6. You are also required to obtain Security Review of the dataset and DUA terms by your local information security officer in the Data Safety Application. Once you've submitted your Security Review request, you should link the two reviews using the "Manage Related Projects" activity. 
  7. You can track the status of the DUA as it is reviewed, negotiated and finalized and also communicate with the negotiator directly in the Agreements Application.
    *Don't forget to utilize the "Manage Related Projects" function to link relevant IRB-ESTR and Data Safety submissions!

What is the process for requesting an outgoing DUA?

The process for outgoing DUAs is similar to that for incoming DUAs, in that all DUAs must go through the DUA-Agreement Application and Data Safety Application and be reviewed and signed by the appropriate Negotiating Office.

Not every data exchange requires a DUA, but many outgoing datasets do require certain restrictions to prevent the data from being used inappropriately or illegally. For example, data originally provided or owned by a third party, identifiable data, data resulting from human subjects research, and data that is protected by federal or international regulations (e.g. FERPA, HIPAA, GDPR) would require a DUA. If you are at all unsure about whether a DUA might be helpful or required to properly protect the use of your data, please reach out to your local Negotiating Office.

For additional guidance on what documentation to include in your request and helpful tips on using the Agreements Application, please review the DUA Submission Guide and DUA Guidance

What are the "Standard Contractual Clauses" required by the General Data Protection Regulation (GDPR), and how do they apply to DUAs?

When receiving "personal data" from a Provider, or sharing personal data with a third party (e.g. collaborator, vendor, previous student), the governing agreement often must incorporate the GDPR's Standard Contractual Clauses (SCCs). For DUAs and research collaboration agreements, the Negotiating Office will ultimately make the determination as to whether the SCCs are applicable, based on the requirements of GDPR.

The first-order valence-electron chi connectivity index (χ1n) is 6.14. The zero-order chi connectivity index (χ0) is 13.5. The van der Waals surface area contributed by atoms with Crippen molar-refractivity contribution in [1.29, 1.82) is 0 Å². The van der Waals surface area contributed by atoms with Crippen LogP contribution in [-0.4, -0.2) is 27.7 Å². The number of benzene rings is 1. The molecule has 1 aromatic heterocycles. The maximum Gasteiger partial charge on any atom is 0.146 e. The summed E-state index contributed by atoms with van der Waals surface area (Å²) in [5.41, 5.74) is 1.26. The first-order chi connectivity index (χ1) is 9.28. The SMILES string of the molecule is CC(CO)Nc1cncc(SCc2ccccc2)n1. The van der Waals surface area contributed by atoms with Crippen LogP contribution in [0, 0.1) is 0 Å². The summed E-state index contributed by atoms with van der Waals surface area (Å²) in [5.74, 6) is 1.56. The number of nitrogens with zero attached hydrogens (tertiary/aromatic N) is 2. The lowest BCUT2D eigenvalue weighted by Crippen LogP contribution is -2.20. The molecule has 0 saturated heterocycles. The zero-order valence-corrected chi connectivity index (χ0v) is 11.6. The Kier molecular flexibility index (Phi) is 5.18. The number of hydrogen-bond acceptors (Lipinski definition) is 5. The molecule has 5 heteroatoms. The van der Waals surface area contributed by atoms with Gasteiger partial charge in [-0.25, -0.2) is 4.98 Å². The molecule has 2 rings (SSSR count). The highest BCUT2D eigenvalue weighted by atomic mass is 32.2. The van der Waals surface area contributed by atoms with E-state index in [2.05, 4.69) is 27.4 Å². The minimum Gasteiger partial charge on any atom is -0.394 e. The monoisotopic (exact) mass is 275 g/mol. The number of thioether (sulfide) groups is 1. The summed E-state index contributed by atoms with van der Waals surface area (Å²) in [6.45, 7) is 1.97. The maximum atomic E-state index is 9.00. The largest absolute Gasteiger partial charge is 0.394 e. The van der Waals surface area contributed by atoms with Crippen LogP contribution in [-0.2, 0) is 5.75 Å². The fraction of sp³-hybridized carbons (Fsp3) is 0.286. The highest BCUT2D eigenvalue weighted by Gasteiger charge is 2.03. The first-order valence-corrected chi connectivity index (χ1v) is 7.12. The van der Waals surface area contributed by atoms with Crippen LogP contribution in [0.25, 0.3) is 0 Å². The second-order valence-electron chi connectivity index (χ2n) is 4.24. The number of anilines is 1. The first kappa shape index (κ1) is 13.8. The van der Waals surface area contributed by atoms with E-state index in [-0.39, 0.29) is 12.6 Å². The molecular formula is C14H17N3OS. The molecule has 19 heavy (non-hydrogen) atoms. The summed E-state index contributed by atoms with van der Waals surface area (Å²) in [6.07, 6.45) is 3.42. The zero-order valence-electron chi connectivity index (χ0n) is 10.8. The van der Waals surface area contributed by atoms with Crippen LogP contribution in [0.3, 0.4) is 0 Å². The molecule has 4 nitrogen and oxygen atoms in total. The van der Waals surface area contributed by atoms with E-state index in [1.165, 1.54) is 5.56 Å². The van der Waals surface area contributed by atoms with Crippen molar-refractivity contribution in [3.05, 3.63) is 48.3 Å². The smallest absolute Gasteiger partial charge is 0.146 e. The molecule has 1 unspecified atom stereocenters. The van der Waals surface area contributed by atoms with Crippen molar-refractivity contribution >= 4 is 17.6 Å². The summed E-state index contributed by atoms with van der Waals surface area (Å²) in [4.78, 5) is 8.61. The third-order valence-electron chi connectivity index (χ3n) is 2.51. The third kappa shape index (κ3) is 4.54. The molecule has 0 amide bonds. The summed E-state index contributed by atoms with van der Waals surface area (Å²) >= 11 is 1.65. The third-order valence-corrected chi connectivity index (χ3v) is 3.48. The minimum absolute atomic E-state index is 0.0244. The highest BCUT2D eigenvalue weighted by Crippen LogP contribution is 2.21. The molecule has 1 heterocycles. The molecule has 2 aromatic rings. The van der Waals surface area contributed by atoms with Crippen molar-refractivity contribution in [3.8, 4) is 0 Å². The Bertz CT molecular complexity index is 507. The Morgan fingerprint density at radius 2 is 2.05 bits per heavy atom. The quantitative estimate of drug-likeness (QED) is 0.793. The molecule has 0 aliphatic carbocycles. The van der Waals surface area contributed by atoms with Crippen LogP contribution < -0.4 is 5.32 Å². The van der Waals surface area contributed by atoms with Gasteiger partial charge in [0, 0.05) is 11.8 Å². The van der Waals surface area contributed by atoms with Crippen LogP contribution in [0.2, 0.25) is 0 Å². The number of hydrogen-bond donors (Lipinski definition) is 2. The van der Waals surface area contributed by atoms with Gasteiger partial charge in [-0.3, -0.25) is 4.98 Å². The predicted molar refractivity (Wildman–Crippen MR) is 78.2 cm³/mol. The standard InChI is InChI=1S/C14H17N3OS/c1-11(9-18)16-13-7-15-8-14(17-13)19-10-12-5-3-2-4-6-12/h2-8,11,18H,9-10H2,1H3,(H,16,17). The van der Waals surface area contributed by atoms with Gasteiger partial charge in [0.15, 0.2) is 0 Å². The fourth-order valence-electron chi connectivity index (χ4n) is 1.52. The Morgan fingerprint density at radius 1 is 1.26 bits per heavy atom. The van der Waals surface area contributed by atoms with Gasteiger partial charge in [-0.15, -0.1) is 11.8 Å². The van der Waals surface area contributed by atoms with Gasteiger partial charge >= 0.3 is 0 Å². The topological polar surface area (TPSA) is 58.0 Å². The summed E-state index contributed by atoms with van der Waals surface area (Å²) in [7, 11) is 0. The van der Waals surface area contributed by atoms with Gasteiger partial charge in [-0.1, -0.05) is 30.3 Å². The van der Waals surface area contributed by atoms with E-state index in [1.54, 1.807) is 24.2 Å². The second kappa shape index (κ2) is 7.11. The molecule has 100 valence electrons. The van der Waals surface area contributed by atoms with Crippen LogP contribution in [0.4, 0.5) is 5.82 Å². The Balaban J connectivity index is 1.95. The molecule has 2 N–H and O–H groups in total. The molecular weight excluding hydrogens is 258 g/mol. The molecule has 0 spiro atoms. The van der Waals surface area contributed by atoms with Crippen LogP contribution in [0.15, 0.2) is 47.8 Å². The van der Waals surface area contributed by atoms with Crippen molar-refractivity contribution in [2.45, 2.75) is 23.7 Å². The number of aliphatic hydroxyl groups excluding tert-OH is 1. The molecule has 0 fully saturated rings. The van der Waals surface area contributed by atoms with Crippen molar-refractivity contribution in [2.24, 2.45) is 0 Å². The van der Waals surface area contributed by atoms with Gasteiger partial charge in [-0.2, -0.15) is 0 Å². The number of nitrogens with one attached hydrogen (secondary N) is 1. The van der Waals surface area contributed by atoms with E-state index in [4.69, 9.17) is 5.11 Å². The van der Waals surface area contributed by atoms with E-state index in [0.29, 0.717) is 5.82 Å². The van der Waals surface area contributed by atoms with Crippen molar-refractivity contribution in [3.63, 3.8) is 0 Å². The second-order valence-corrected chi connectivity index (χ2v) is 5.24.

The SCCs are terms and conditions developed by the European Commission, that reflect certain elements of GDPR relevant to the exchange of personal data. The SCCs mandate that the DUA (or other agreement - MTA, collaboration, vendor) outline the parties' roles and responsibilities, timelines for data use and destruction (or full anonymization), and any relevant security concerns or "special categories." Because of the specific requirements associated with processing personal data, the University developed the GDPR DUA Supplemental Guidance for researchers to reference whenever requesting or sharing personal data under a DUA. The Guidance describes the datapoints that must be included in the relevant DUA-Agreements Application submission, otherwise the Negotiating Office will be unable to sign-off on the data transfer.

Note: The SCCs require that personal data be anonymized or destroyed at the end of the project’s period of performance (if not before). Researchers should reflect this requirement in their anticipated timeline and documentation (e.g. ESTR, Data Safety and Agreements Applications).